Seven out of 10 U.S. hospital workers were vaccinated against COVID-19 as of Sept. 15, according to a Centers for Disease Control and Prevention study issued Wednesday.
Staff working in children's hospitals, in metropolitan counties and in counties with higher vaccination rates were more likely to be vaccinated than their peers, agency officials wrote in an article published in the American Journal of Infection Control.
The CDC based its findings on voluntary reports from hospitals to the Health and Human Services Department. More than 2,000 facilities, or 41%, submitted information on employee vaccination rates in their reports.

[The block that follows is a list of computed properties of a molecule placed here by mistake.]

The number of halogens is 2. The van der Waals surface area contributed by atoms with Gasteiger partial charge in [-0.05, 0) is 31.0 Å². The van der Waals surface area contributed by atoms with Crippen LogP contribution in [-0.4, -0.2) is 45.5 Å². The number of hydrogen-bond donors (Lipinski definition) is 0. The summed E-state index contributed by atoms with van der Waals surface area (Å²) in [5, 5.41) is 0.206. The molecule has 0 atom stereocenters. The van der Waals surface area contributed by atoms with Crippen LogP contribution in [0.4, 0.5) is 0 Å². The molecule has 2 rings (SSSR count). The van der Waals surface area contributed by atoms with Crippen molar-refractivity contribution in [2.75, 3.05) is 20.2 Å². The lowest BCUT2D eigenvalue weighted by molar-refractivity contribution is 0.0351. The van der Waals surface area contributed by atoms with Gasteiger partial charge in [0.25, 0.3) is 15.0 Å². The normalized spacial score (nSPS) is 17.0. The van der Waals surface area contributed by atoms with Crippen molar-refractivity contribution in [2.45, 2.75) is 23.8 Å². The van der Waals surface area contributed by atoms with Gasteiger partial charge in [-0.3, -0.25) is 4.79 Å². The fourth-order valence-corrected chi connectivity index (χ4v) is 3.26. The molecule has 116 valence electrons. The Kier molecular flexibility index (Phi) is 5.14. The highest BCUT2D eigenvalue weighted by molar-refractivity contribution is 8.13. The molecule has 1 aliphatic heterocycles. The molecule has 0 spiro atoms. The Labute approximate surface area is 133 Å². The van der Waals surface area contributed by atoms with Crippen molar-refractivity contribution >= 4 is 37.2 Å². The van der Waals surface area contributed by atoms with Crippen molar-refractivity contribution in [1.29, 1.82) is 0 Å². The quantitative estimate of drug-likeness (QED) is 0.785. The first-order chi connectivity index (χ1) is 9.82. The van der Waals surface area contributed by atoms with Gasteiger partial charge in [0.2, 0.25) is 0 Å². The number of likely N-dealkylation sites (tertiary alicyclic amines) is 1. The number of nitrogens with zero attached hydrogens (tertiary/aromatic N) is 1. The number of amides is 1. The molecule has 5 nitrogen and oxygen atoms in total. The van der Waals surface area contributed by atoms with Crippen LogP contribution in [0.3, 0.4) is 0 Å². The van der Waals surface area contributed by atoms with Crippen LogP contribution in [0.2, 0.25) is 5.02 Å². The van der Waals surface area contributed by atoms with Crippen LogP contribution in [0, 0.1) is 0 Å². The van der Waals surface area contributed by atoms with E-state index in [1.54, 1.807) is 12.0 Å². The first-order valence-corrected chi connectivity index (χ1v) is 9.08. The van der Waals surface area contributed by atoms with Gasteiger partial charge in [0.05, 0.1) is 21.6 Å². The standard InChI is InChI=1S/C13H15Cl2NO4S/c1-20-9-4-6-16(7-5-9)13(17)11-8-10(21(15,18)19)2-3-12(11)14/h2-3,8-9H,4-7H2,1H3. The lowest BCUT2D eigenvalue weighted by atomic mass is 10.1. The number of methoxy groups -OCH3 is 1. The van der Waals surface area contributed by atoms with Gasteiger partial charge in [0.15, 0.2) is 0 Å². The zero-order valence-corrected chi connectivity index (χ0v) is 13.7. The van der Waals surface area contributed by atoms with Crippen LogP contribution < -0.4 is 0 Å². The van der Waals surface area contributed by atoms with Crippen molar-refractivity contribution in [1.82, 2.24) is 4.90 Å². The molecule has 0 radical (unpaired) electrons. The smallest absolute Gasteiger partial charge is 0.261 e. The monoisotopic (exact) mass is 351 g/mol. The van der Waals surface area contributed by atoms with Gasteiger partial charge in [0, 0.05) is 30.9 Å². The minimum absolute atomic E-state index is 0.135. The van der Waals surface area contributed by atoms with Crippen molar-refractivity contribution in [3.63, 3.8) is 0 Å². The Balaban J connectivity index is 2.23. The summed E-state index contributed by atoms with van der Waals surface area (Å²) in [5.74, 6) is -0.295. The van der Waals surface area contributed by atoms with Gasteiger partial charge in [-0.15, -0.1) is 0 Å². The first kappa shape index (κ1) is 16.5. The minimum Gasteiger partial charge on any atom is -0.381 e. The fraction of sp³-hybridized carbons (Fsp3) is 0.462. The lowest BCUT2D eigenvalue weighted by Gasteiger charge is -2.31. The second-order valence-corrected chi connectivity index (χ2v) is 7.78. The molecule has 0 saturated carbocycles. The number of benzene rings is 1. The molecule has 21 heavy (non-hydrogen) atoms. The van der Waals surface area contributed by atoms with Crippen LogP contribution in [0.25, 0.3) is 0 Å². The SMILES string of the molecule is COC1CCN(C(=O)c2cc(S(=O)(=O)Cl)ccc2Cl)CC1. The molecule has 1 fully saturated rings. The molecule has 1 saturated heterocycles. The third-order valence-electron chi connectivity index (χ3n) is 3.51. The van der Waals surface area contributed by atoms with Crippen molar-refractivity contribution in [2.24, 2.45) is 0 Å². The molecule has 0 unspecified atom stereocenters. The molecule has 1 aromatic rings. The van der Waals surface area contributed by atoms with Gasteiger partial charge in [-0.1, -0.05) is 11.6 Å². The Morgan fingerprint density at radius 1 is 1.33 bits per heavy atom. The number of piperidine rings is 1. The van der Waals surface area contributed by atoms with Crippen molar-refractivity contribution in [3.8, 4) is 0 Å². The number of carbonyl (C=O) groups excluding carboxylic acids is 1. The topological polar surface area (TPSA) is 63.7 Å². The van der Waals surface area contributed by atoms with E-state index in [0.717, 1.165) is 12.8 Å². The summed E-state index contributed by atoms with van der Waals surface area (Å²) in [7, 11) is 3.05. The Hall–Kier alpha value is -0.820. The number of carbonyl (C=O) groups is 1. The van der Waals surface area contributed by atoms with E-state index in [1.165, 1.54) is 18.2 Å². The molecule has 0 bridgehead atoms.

Seventy-seven percent of children's hospital employees were vaccinated, the highest rate among the segments of the hospital industry included in the data. For workers at other types of facilities, the rates were 70.1% at short-term acute care hospitals, 68.8% at long-term acute care hospitals and 64% at critical access hospitals.
Geography also was a factor. At metropolitan hospitals, the average vaccination rate was 71%, compared to 65.1% at rural hospitals and 63.3% at non-metropolitan urban hospitals. These findings correlate with community vaccine take-up in different regions.